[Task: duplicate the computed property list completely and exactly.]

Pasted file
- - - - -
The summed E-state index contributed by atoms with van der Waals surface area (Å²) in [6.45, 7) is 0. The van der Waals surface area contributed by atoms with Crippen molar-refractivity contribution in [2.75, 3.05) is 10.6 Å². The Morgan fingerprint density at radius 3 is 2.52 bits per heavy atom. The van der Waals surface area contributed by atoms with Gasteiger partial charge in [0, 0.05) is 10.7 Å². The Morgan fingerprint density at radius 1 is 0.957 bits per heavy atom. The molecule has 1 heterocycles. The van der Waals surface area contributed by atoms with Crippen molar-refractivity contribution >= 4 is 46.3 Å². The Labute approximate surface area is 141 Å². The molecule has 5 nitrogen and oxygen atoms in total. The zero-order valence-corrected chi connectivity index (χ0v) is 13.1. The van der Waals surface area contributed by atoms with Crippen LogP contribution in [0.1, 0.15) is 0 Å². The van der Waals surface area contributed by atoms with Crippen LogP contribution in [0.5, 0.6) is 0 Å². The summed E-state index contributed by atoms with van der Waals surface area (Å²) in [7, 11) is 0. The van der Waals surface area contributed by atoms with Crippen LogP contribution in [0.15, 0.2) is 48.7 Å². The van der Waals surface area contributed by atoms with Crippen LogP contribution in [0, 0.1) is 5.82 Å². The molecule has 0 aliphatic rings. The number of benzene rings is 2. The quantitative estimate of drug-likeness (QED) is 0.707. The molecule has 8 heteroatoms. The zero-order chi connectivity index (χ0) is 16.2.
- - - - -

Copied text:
The summed E-state index contributed by atoms with van der Waals surface area (Å²) in [6.45, 7) is 0. The van der Waals surface area contributed by atoms with Crippen molar-refractivity contribution in [2.75, 3.05) is 10.6 Å². The Morgan fingerprint density at radius 3 is 2.52 bits per heavy atom. The van der Waals surface area contributed by atoms with Gasteiger partial charge in [0, 0.05) is 10.7 Å². The Morgan fingerprint density at radius 1 is 0.957 bits per heavy atom. The molecule has 1 heterocycles. The van der Waals surface area contributed by atoms with Crippen molar-refractivity contribution >= 4 is 46.3 Å². The Labute approximate surface area is 141 Å². The molecule has 5 nitrogen and oxygen atoms in total. The zero-order valence-corrected chi connectivity index (χ0v) is 13.1. The van der Waals surface area contributed by atoms with Crippen LogP contribution in [0.1, 0.15) is 0 Å². The van der Waals surface area contributed by atoms with Crippen LogP contribution in [0.5, 0.6) is 0 Å². The summed E-state index contributed by atoms with van der Waals surface area (Å²) in [7, 11) is 0. The van der Waals surface area contributed by atoms with Crippen LogP contribution in [0.15, 0.2) is 48.7 Å². The van der Waals surface area contributed by atoms with Crippen LogP contribution in [0, 0.1) is 5.82 Å². The molecule has 0 aliphatic rings. The number of benzene rings is 2. The quantitative estimate of drug-likeness (QED) is 0.707. The molecule has 8 heteroatoms. The zero-order chi connectivity index (χ0) is 16.2.